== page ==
US President Donald Trump arrives to speak to the press about protests in Charlottesville, at Trump National Golf Club in Bedminster, New Jersey, August 12, 2017. (Photo by AFP)
The White House has defended Donald Trump’s response to the violent clashes in Charlottesville, Virginia, rejecting criticism that the US president refused to condemn white supremacist groups for an attack on anti-racism protesters.
On Saturday, a car smashed into an anti-white supremacy demonstration in Charlottesville, killing one protester and injuring 19 others.
Trump came under bipartisan fire for not directly calling out hate groups in his remarks, and for belatedly tweeting that "many sides" were to blame for the violence.
"The President said very strongly in his statement yesterday that he condemns all forms of violence, bigotry, and hatred," the White House said in a statement,” the White House said in a statement.
"Of course that includes white supremacists, KKK Neo-Nazi and all extremist groups," a spokesperson added. "He called for national unity and bringing all Americans together."
Trump said during an even in Bedminster, New Jersey, that he was not responsible for the crime as similar attacks had already taken place under his predecessors.
"It's been going on for a long time in our country. Not Donald Trump. Not [former President] Barack Obama. This has been going on for a long, long time," he said, before highlighting his accomplishments.
The rally was a response to a white supremacist demonstration. Besides a woman who was killed after being ran over, two police officers also died during the clashes after their helicopter crashed.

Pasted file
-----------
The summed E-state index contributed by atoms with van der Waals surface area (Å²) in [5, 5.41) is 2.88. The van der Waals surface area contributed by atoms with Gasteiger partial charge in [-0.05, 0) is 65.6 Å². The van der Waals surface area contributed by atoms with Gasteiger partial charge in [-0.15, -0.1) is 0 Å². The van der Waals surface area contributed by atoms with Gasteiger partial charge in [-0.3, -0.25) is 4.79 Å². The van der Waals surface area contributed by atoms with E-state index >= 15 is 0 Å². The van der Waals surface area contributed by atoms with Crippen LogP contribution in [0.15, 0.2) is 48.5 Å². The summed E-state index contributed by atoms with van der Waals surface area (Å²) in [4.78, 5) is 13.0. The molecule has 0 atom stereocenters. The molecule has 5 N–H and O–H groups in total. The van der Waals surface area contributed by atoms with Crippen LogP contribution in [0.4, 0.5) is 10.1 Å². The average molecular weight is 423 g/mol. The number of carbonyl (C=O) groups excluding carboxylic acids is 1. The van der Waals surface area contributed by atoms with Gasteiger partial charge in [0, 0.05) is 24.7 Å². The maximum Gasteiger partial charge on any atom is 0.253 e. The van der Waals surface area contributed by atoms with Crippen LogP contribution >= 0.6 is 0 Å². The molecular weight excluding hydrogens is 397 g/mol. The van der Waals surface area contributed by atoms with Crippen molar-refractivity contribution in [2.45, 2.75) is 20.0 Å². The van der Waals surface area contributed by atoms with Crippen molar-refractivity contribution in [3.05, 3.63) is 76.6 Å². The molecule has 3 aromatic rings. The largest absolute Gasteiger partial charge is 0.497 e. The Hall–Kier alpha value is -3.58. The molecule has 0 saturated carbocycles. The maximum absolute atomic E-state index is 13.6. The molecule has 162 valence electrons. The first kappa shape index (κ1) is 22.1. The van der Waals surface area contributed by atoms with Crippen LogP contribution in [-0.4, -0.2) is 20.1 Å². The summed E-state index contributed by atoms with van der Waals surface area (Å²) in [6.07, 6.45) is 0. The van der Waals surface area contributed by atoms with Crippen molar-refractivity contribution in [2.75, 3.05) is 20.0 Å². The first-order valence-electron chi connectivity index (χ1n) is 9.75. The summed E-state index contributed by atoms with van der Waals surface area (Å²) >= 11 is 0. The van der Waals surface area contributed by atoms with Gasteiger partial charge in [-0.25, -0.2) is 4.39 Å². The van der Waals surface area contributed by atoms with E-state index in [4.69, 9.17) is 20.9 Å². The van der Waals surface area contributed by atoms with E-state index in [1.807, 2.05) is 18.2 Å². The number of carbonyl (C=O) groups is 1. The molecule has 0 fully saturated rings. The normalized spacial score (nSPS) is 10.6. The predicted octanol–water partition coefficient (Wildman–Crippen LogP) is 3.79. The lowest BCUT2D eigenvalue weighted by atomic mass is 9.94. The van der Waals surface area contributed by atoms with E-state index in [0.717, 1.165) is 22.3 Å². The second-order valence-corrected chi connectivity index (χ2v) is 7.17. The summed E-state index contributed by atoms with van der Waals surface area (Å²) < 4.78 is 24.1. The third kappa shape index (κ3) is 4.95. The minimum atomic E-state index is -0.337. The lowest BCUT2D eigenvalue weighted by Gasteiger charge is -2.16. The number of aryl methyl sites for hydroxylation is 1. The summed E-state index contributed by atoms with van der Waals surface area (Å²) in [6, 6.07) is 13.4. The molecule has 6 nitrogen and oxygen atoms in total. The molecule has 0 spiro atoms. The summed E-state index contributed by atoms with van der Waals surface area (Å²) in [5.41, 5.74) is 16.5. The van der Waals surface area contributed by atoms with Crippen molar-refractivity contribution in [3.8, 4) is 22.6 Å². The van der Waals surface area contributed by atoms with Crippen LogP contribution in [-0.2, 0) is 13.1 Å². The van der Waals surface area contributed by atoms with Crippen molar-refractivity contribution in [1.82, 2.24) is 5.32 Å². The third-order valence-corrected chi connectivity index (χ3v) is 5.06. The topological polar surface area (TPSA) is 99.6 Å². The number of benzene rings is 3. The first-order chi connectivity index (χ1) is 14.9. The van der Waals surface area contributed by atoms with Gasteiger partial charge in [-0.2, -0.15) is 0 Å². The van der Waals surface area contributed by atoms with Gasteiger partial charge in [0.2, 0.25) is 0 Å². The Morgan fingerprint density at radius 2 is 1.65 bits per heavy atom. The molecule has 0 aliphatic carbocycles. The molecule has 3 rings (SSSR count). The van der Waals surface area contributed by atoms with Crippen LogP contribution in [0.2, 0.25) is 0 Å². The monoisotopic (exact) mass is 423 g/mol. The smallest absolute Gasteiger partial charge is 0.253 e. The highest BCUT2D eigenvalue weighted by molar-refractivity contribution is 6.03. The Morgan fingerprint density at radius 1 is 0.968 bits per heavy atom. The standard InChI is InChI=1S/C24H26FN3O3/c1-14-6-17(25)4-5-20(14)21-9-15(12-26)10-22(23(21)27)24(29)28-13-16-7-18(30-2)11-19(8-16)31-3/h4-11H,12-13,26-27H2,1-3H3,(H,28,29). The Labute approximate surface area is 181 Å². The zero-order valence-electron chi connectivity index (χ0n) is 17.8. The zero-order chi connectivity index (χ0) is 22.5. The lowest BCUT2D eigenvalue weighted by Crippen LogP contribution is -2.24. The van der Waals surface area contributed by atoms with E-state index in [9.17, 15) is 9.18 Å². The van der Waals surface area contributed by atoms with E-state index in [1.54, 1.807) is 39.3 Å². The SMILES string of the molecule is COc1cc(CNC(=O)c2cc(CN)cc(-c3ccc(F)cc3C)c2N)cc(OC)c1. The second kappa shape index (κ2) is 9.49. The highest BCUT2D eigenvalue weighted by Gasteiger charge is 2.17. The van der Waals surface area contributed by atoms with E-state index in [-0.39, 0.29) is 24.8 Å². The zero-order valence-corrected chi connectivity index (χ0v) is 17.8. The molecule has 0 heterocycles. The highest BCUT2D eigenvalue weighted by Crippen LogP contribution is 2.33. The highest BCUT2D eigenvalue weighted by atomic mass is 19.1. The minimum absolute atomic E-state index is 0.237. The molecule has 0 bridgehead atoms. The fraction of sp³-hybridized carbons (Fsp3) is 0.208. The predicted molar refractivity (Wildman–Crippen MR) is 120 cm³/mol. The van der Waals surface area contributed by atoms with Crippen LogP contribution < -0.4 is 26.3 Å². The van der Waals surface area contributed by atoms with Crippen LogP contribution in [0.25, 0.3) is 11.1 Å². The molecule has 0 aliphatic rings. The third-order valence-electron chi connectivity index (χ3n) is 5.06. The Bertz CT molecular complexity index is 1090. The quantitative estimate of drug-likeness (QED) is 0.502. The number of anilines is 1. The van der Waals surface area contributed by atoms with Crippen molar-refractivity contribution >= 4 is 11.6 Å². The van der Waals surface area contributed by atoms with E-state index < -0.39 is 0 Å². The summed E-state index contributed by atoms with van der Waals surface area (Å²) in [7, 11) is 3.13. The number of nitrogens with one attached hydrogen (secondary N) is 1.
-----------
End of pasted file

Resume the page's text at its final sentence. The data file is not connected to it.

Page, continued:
David Duke, the former KKK leader and a strong Trump supporter, said during the rally that the new developments signaled the fulfillment of the Republican president’s vision for America.
“We are determined to take our country back,” Duke said from the rally, calling it a “turning point.” “We are going to fulfill the promises of Donald Trump. That’s what we believed in. That’s why we voted for Donald Trump, because he said he’s going to take our country back.”
Florida Republican Senator Marco Rubio, a Republican, called for a straightforward condemnation from Trump, urging him to denounce the car incident as a “terror attack by white supremacists.”
The Republican senator Cory Gardner of Colorado also tweeted that Trump “must call evil by its name,” calling the attack “domestic terrorism.”
Senate Minority Leader Chuck Schumer said in a statement that Trump must condemn the events because they go “against everything the American flag stands for.”

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